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I know that Im asking a lot of questions for one guy but I dont understand the principles of Red Shift. It seems very similar to the Doppler Effect so I cant understand how physicists say it can work. Light moves completely differently to sound so how can the same effect occur in both?
- Muhammed (age 17)
Sir George Monoux College, London
At least for standard small red shifts, you're right that you can think
of the red shift as a Doppler shift just like for sound. It doesn't
matter that light and sound are different types of waves. If you're
rushing towards the source, you will encounter the wave fronts more
often (at higher frequency) than if you and the source are at a fixed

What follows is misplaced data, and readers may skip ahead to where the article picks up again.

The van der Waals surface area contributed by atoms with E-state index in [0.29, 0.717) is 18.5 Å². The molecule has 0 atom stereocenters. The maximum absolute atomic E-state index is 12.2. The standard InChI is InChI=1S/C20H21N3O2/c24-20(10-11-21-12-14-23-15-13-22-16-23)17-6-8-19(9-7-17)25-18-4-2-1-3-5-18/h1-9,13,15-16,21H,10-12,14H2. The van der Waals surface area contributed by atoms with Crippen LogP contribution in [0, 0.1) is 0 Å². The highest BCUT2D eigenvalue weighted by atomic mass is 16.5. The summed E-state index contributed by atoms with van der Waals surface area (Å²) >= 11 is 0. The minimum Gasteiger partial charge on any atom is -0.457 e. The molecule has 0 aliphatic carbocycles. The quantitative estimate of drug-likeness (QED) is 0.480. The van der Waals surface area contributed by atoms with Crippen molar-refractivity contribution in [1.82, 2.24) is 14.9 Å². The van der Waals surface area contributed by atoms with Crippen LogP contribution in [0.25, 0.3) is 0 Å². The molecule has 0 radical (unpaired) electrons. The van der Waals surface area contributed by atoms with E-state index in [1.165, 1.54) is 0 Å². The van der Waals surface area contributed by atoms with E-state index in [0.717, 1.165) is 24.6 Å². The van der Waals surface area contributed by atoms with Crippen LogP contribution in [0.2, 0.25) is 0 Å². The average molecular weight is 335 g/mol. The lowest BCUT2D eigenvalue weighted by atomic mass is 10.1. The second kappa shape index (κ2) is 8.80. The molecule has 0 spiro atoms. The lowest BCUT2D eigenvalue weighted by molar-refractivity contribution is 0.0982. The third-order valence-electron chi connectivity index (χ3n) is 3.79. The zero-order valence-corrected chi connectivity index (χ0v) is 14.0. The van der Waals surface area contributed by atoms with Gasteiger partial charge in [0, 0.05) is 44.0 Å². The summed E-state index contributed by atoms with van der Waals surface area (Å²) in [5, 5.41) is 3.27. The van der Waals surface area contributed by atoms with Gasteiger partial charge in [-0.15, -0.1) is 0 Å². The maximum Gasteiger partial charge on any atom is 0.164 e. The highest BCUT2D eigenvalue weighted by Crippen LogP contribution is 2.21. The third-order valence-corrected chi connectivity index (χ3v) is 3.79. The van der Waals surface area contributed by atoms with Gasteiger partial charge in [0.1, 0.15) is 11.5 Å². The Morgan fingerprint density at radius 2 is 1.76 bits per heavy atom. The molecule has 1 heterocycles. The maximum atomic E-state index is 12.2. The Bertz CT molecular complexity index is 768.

distance. The same happens if the source rushes toward you. Of course
the opposite happens if you and the source are moving away from each
For big speeds, of course it does matter that light and sound are
different. For sound waves, there's a medium (say air) and it matters
how you and the source are moving through it, not just your relative
motion. For light, there's no medium so only relative motion matters,
and one needs to use Special Relativity to calculate the red shift. But
so long as the speeds involved are small compared to the speed of the
wave, the light and sound Doppler shifts look basically the same.
(republished on 07/29/06)
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